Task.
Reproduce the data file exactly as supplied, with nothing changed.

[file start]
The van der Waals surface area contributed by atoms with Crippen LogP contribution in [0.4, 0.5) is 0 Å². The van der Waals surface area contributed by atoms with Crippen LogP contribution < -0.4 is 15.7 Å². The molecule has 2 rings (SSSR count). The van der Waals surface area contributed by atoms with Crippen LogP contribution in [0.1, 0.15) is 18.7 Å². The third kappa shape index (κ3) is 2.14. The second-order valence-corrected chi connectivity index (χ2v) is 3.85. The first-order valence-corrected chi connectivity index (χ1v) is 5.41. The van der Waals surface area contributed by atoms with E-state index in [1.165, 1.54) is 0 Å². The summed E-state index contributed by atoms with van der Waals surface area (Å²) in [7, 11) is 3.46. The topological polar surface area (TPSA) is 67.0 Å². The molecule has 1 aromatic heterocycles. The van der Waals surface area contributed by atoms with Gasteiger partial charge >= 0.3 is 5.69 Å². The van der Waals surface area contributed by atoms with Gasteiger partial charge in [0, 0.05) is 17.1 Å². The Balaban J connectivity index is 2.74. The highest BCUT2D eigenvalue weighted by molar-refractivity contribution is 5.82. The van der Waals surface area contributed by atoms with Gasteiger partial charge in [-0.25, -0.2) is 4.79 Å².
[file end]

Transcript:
The van der Waals surface area contributed by atoms with Crippen LogP contribution in [0.4, 0.5) is 0 Å². The van der Waals surface area contributed by atoms with Crippen LogP contribution < -0.4 is 15.7 Å². The molecule has 2 rings (SSSR count). The van der Waals surface area contributed by atoms with Crippen LogP contribution in [0.1, 0.15) is 18.7 Å². The third kappa shape index (κ3) is 2.14. The second-order valence-corrected chi connectivity index (χ2v) is 3.85. The first-order valence-corrected chi connectivity index (χ1v) is 5.41. The van der Waals surface area contributed by atoms with E-state index in [1.165, 1.54) is 0 Å². The summed E-state index contributed by atoms with van der Waals surface area (Å²) in [7, 11) is 3.46. The topological polar surface area (TPSA) is 67.0 Å². The molecule has 1 aromatic heterocycles. The van der Waals surface area contributed by atoms with Gasteiger partial charge >= 0.3 is 5.69 Å². The van der Waals surface area contributed by atoms with Gasteiger partial charge in [0, 0.05) is 17.1 Å². The Balaban J connectivity index is 2.74. The highest BCUT2D eigenvalue weighted by molar-refractivity contribution is 5.82. The van der Waals surface area contributed by atoms with Gasteiger partial charge in [-0.25, -0.2) is 4.79 Å².